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Locky Part 1: Lukitus Spam Campaigns and Their Love for Game of Thrones

Back in August 2017, Trustwave Spiderlabs reported a spam campaign that distributed a new Locky variant called "diablo" As predicted that incident was just a primer for a much bigger campaign and indeed just a few weeks later a new variant of Locky was launched that was called "Lukitus."

At first, you may wonder why Lukitus? It seems to be patterned after the name "Loki", the well-known trickster god of the Norse mythology that could change his shape and sex. It also makes sense that it is related to "Loki" since the Locky family has a good track record of using mythological god names with its variants. However, as we dig a little deeper, we find that "Lukitus" is a Finnish word which means locking, perfectly fitting for a crypto locker ransomware.

Since the first debut of the Lukitus variant the actual behavior of the binary payload really hasn't changed much, but what is more interesting is how it has changed how it gets into the victim's system. In this blog we will summarize what transpired throughout its one-month activity before Locky changed to its more recent variant called "ykcol" (which we will cover in a separate post).

The first incident of the Lukitus variants involves several spam templates using blank subject lines or even emails regarding CSI, voice messages or even a payment receipts. The messages have attachments that could either be compressed JS or VBScript files. These script files are obfuscated and basically function to download the Lukitus binaries.


We saw multiple spam templates that used multiple subject lines relating to an image file or a scanned file. Also, instead of using the ever-popular archive file format of ZIP and RAR, the spammers opted to use 7zip to compress the malicious VBScript downloader.


And aside from the image/graphics subject lines, the campaign also included spam with an outstanding invoice theme using an attached Word document. Once this document is executed it runs a malicious macro script that uses the XMLHTTP object to download the Lukitus binaries. The macro script is also responsible for executing the download binaries.


The spammers also tried to vary the type of attachment they sent out. When using the sample templates about images or photos, scans and documents it shifts to a JS downloader instead. In some cases, where a malicious Word document is attached, we also saw some variations on how it performs the download routine. The spammers used a macro script with a PowerShell that accessed the System.Net.WebClient which, in turn, downloaded the Lukitus binaries instead of directly accessing a XMLHTTP object.



The spammers also tried to spam emails regarding fake fax and voice messages with a compressed JS downloader in a RAR file.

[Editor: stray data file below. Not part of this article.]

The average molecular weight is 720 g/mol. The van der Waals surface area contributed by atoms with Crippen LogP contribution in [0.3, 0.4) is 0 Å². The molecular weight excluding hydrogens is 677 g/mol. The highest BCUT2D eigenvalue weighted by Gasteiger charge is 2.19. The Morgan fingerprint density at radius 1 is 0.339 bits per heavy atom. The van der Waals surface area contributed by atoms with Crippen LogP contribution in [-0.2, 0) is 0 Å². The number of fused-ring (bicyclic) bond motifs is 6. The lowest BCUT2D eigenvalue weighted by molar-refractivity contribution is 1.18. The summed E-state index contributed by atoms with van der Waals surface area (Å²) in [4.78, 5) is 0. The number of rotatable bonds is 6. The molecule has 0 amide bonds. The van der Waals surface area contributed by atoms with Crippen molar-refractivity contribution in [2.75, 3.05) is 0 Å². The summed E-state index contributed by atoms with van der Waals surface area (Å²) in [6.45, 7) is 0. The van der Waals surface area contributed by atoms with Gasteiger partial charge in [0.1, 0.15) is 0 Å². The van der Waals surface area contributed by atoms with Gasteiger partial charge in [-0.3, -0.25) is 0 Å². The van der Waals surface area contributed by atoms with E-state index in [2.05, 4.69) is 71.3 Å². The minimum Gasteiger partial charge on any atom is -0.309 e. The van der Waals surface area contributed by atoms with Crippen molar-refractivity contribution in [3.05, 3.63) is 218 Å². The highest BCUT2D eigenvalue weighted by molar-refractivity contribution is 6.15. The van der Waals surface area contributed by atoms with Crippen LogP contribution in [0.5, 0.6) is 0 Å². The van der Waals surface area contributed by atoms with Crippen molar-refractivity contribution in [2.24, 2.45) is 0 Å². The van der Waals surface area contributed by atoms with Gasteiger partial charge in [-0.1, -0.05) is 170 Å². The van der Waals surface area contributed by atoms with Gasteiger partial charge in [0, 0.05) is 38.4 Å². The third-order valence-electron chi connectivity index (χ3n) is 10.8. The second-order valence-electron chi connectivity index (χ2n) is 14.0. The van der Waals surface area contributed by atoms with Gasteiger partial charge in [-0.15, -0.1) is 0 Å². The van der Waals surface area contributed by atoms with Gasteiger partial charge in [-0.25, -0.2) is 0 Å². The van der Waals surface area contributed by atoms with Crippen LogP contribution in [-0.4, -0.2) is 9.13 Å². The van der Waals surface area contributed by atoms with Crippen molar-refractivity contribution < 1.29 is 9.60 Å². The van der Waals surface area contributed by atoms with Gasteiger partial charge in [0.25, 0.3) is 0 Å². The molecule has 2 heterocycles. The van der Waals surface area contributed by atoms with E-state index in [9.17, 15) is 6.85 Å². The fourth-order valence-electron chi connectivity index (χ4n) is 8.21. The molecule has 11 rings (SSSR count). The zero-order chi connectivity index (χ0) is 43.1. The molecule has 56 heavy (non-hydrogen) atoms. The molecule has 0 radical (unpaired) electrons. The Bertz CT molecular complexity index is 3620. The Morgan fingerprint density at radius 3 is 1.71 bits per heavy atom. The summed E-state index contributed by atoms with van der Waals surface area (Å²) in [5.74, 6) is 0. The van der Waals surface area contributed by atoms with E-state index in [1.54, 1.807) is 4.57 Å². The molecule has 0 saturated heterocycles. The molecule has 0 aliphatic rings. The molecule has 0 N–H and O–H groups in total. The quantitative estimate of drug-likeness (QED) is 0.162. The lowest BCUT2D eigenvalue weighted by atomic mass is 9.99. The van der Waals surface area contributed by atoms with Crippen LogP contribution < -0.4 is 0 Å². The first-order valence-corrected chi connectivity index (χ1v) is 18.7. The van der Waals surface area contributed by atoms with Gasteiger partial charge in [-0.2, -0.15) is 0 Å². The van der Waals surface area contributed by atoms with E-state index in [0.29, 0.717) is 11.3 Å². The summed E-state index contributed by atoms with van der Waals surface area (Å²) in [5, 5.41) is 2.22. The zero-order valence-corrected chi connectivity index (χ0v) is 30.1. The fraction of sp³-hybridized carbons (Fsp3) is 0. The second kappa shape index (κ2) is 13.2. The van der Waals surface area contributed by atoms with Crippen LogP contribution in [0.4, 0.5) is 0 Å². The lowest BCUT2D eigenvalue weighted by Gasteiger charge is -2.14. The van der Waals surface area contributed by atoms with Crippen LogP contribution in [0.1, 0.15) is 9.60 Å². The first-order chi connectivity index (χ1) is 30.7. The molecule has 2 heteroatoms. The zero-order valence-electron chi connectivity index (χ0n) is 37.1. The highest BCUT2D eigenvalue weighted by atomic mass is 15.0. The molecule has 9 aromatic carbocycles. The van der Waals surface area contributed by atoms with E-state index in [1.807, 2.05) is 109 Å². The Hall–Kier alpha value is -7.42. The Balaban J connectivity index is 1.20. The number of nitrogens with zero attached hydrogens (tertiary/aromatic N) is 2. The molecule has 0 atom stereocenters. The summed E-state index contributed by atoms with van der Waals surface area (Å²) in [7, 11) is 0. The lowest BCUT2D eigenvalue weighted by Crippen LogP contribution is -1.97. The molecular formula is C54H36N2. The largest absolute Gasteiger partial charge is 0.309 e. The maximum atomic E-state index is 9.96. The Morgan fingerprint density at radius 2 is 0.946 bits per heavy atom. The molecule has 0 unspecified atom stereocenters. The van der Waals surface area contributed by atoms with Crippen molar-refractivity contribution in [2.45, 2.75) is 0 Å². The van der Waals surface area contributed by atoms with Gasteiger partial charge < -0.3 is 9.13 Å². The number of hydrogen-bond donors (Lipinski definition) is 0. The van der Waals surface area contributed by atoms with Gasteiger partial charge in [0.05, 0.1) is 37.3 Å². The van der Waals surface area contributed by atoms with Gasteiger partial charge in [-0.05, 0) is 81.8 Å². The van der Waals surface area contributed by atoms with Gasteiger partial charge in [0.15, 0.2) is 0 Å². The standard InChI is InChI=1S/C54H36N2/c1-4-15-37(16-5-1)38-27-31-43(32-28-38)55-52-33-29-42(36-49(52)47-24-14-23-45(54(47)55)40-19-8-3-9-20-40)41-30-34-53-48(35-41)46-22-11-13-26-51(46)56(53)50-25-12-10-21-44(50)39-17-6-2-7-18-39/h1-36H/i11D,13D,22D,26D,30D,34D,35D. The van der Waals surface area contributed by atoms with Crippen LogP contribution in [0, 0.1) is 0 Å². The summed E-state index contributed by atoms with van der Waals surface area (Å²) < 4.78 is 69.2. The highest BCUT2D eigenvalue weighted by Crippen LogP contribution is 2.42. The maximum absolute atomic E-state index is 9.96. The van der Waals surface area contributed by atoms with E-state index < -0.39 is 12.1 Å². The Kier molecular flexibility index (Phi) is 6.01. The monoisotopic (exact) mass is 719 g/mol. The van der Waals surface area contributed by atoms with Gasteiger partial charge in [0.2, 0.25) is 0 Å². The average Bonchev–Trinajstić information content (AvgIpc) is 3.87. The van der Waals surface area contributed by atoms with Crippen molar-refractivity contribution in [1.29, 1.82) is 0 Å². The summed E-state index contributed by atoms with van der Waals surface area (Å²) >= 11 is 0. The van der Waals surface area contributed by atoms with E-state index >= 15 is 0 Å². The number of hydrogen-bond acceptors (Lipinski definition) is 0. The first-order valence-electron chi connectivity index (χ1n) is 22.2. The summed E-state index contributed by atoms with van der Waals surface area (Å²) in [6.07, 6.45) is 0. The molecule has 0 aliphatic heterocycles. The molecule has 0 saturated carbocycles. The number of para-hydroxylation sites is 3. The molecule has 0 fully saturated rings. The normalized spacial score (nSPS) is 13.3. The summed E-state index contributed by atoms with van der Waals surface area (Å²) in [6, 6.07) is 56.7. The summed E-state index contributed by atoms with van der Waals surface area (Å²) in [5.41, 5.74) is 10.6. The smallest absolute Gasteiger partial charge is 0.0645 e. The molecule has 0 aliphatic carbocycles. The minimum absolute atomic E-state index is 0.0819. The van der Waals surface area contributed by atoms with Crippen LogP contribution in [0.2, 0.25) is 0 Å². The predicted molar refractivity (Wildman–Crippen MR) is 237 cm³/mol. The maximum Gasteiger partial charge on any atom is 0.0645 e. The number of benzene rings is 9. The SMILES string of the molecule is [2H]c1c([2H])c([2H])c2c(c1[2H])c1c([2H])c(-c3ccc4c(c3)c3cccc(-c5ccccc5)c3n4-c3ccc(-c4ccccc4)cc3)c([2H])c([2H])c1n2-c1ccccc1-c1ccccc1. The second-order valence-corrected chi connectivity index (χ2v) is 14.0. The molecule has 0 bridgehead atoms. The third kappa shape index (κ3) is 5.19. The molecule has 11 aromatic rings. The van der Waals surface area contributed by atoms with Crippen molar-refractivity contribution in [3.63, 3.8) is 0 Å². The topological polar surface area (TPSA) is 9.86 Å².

At some point, the attackers strayed away from using the usual email with attachments. Instead, the email template used a URL link (purportedly a copy of an invoice) that would entice users to click and eventually lead to a VBScript downloader.



The campaign also used a more convincing email template that tried to spoof a SAGE subscription invoice. Clicking the URL link downloaded a RAR file with a compressed VBScript downloader inside.



Soon after, the attackers reverted back to emails with attachments using a payment invoice theme with a little twist. The attached JS downloader is using both XMLHTTP object and PowerShell method to download the Lukitus binary files.



The problem of using a Sage email template is that it will only target a small number of users who know the software company Sage. So the spammers take it up a notch and use a fake Dropbox notification and a spoofed invoice from the Microsoft Store. Like the previous Lukitus-based email templates, the fake Microsoft invoice used both the URL and an attachment to trick users to open the VBScript downloader from the compressed 7Zip file.



The real surprising thing here is when the VBScript code was analyzed. The variable names used are characters and scenes related to the popular HBO series – Game of Thrones. We can safely assume that whoever runs this spam campaign are also fans of the TV series.



From the very first incident of the Locky-diablo variant in August we have expected follow through campaigns and we have not been disappointed. The spammers have bombarded the email gateway with all sorts of spam using different email templates. Bogus emails regarding pictures/graphics, scanned documents, fake invoices and spoofed account verification of well-known companies are all used. Malicious Word documents with macro scripts and combinations of compressed JS or VBScript downloaders all appear to be in the game plan for this group of actors, who also seem to be followers of the TV series Game of Thrones.

These behaviors reveal a constantly evolving bag of tricks, where the campaigns change daily, yet deliver the same ultimate payload. However, underneath all the tricks are common themes that we monitor closely to determine how the spammers evolve their email structures, and to provide timely email protection for our customers.